Here from an Australian mining site, a piece that is funny, sad, and downright wrong all at the same time. The author has some writing skills, but no insight or factual skills.
What would you do for $200,000? No, this isn’t a trick question. In fact, you don’t have to do anything too strenuous or consider risking your life. Forget about jumping out of a plane – no parachute in sight – or climbing a mountain sans the Sherpa or safety gear. It’s not nearly that exciting. Sorry.
All we want you to do is drive a haul truck up and down the same road for hours upon hours, while still remaining focused and alert. But that’s not too say you’d be stuck in one place. We’d make sure you were flown to places you’d never been before. Once on the ground, we’d have you back in the truck, or sent underground – no road map required. You’d know the drill by now.
And when the long day wraps up forget about the arduous journey home. Home is real close by for you – and your colleagues. Some may even say, too close. With no real separation between your work and home life, and no family member in sight, you might feel like you’re still on the job. But all this aside, you would be $200,000 richer. Worth it?
Life in a mining camp is not for the faint-hearted. Monotonous long stints on ground and underground will test even the most resilient of characters. Unstable living, where shift work rules the day/week/month, coupled with regional isolation from family and loved ones, as well as the unpredictable boom and bust nature of the resource-based sector are all unhealthy social conditions that heavily lace the industry. But only the ‘lucky ones’ can relate.
As a financially fruitful business, every year droves of mining candidates spend copious amounts of money on licenses, certificates and courses in hope of landing their ‘dream job’ – and even then there is no guarantee. But is it these ‘successful’ aspirants that are ironically better off?
In a regional mining town, a resident can wake up to an overwhelming lack of personal and social connections from family and community members, which causes a feeling of isolation and un-fulfilment. Not surprisingly this, amongst many other factors, can drive some to the bottle. When boredom comes a knockin’, a quick escape is only a pub crawl away.
So how important is the balance between work and life? Many experts say a heavy tilt toward the former is too great of a burden to bear since the human condition renders us in need of comfort and a loving environment. But not everyone is cut from the same cloth and while long hours, prolonged isolation and inconsistent sleep patterns may seem to some like a Molotov cocktail of despair, that $200,000 is all the comfort the hardy and well-educated players – we’re talking university plus specialized post grad study – require.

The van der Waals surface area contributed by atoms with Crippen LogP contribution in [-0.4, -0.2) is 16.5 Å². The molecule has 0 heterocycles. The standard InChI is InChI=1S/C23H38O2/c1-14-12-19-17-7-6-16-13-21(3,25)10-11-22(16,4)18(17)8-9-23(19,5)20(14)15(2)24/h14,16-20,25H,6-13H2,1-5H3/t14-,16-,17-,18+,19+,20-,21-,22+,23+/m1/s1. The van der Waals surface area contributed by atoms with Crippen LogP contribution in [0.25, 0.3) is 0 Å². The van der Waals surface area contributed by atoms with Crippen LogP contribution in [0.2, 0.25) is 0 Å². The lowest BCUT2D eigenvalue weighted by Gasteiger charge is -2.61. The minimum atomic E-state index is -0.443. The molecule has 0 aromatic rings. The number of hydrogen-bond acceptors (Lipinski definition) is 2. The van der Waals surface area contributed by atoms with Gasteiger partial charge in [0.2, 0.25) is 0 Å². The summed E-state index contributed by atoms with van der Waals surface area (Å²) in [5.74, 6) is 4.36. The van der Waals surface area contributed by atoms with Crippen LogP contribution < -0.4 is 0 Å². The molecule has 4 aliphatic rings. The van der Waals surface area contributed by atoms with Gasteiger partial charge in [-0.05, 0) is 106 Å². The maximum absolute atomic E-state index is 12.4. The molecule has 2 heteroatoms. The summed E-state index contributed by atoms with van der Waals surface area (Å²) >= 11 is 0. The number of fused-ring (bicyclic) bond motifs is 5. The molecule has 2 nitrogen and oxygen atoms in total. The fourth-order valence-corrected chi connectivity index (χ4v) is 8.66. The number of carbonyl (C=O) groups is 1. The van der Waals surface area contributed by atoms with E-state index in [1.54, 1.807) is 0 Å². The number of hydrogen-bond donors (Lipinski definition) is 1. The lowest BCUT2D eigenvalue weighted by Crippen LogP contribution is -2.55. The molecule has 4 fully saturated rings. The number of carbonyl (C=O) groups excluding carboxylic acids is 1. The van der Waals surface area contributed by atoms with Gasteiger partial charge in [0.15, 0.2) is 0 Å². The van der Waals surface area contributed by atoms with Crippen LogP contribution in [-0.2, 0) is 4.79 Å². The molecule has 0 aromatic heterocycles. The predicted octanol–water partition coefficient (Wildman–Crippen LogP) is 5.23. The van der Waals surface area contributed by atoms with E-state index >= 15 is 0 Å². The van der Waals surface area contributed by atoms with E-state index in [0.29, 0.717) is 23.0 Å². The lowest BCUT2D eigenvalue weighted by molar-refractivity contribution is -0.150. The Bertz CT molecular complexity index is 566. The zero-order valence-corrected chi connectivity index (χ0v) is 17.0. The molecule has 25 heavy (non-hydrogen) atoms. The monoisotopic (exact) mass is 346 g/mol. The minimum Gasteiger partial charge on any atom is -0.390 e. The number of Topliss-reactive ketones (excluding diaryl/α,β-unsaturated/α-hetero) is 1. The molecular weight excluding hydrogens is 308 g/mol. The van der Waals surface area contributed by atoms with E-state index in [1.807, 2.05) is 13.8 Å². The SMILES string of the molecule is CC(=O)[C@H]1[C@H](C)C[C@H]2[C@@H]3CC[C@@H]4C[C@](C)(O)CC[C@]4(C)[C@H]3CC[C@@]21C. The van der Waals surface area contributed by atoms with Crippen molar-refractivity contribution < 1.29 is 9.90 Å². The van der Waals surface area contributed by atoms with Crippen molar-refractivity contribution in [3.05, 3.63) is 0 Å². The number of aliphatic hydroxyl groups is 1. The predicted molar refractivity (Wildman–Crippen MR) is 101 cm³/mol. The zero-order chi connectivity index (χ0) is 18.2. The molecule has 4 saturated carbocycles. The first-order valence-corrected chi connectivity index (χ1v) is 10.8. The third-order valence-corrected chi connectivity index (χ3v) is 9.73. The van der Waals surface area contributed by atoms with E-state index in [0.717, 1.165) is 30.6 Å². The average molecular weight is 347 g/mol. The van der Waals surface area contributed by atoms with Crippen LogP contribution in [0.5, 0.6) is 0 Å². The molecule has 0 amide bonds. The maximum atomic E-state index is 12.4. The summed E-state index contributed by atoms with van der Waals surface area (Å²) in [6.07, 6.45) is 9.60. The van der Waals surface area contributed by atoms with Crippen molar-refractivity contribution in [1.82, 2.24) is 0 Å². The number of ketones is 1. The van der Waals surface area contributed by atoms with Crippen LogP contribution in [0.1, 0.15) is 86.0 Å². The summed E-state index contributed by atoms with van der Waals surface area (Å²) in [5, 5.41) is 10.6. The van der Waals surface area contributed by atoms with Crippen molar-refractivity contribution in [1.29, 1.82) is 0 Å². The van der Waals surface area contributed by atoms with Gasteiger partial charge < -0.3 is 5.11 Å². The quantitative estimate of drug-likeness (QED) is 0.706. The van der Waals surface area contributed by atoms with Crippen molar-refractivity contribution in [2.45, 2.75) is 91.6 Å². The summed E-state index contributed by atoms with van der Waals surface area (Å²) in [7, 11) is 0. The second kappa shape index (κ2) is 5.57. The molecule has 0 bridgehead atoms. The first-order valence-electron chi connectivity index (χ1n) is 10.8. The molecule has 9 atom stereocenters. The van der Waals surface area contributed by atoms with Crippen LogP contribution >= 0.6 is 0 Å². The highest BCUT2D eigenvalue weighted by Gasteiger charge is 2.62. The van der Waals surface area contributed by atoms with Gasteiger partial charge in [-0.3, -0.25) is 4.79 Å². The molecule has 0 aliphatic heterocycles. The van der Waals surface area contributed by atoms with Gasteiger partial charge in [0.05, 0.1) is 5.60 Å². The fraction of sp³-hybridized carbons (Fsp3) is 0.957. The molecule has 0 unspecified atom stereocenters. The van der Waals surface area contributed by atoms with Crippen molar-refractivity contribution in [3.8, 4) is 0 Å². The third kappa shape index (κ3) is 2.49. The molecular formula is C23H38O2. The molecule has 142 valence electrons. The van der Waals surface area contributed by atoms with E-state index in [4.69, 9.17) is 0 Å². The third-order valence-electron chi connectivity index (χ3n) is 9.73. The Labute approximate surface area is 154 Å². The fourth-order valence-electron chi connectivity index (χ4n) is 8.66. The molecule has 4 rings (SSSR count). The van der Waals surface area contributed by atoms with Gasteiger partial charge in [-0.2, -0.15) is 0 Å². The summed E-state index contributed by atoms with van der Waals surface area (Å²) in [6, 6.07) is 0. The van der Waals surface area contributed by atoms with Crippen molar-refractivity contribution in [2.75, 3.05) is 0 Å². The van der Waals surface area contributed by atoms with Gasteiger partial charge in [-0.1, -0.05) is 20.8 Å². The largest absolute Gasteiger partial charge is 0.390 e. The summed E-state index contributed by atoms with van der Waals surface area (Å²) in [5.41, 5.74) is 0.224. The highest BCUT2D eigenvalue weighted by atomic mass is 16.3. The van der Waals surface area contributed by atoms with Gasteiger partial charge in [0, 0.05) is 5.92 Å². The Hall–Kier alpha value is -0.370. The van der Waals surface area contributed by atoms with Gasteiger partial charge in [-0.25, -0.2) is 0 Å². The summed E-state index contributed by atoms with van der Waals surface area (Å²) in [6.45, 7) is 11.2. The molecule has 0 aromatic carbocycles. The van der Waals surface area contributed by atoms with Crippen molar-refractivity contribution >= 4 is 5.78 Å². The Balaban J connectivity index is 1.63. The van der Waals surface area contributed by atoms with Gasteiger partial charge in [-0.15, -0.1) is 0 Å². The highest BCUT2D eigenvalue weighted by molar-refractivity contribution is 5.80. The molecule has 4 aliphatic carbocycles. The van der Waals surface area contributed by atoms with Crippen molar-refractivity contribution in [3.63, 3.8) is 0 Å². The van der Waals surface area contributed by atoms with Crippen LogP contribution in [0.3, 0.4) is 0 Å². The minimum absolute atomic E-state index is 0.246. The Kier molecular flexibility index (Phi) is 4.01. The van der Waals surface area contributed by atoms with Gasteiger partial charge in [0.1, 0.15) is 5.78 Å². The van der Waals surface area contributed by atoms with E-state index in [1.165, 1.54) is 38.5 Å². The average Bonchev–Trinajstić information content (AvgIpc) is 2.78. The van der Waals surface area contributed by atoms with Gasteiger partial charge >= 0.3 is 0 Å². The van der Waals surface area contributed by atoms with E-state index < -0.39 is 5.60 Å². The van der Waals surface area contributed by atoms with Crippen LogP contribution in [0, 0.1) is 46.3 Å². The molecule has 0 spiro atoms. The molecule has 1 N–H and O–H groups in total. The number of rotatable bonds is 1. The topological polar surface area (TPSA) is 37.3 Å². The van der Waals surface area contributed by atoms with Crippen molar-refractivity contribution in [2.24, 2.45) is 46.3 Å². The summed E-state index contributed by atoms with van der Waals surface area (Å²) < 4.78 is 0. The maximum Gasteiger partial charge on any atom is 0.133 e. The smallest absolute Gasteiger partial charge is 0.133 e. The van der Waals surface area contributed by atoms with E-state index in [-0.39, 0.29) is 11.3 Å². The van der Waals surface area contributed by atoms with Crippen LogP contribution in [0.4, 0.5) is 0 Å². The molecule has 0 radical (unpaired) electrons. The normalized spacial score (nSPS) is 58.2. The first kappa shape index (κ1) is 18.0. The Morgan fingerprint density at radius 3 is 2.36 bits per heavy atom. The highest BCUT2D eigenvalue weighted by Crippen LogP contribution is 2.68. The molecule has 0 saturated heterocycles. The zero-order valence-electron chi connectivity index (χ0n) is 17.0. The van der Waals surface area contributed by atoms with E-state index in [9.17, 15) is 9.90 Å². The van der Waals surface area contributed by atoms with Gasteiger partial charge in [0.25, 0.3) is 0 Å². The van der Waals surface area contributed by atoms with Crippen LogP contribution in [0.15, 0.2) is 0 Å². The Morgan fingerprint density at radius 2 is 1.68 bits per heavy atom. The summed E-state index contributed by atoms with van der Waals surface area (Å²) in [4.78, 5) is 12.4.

And that’s it. All the cards are laid out on the table. The bare facts are here to ensure applicants are committed to the industry, one that presently displays a worryingly high rate of uninformed dropouts. Our intention is not to dissuade anyone from entering the mining industry. So, you’re up. What’s your move?
Go to the link and read the comments. They range from: “No way you can earn that much in Australia,” to “You can earn that much in Fort McMurray.” From: “How can I get the job?” to “Better than your job.”
Where the author gets the idea that most truck drivers are “well-educated players, university plus post grad study,” is beyond me. The truck drivers I got to know on a big job in Fort McMurray were nice folk: a grandmother who likes to earn more than her kids; a pretty young lady making her dowry; a young lad saving for a fast car; a grizzly old man who has been at it forty years and scorns the office Johnnies. But none of them university post-grads.
As for the issues of fly-in, fly-out camps, the conditions are the same for all, from the mine manager to the truck driver. I am sure I could not take fly-in, fly-out camp living. The food is fine, but the absence of brandy soon drives me crazy. Maybe in Australia those camps have brandy on tap? So no deprivation otherwise.
Keep in mind that mining is not the only place where folk drive big trucks day after day in lonely places. Take a trip on the US I10, to I90, ad anywhere inbetween, and you will soon see many truck drivers in lonely places far away from home. The essential conditions are no different for the cross-country tuck driver and the mine truck driver. Why does the author single out mining as though it were the bed of discomfort and distress?
The fact is that you have to work to eat. Even the educated amongst us has to travel to work to eat. My boss is never at home. At 70 he is constantly on the road or in the air to yet another mine. In fact he does not have to work to eat: he has enough to eat until 100, but he does it because…..well better not go there.
Let us go home for the weekend instead.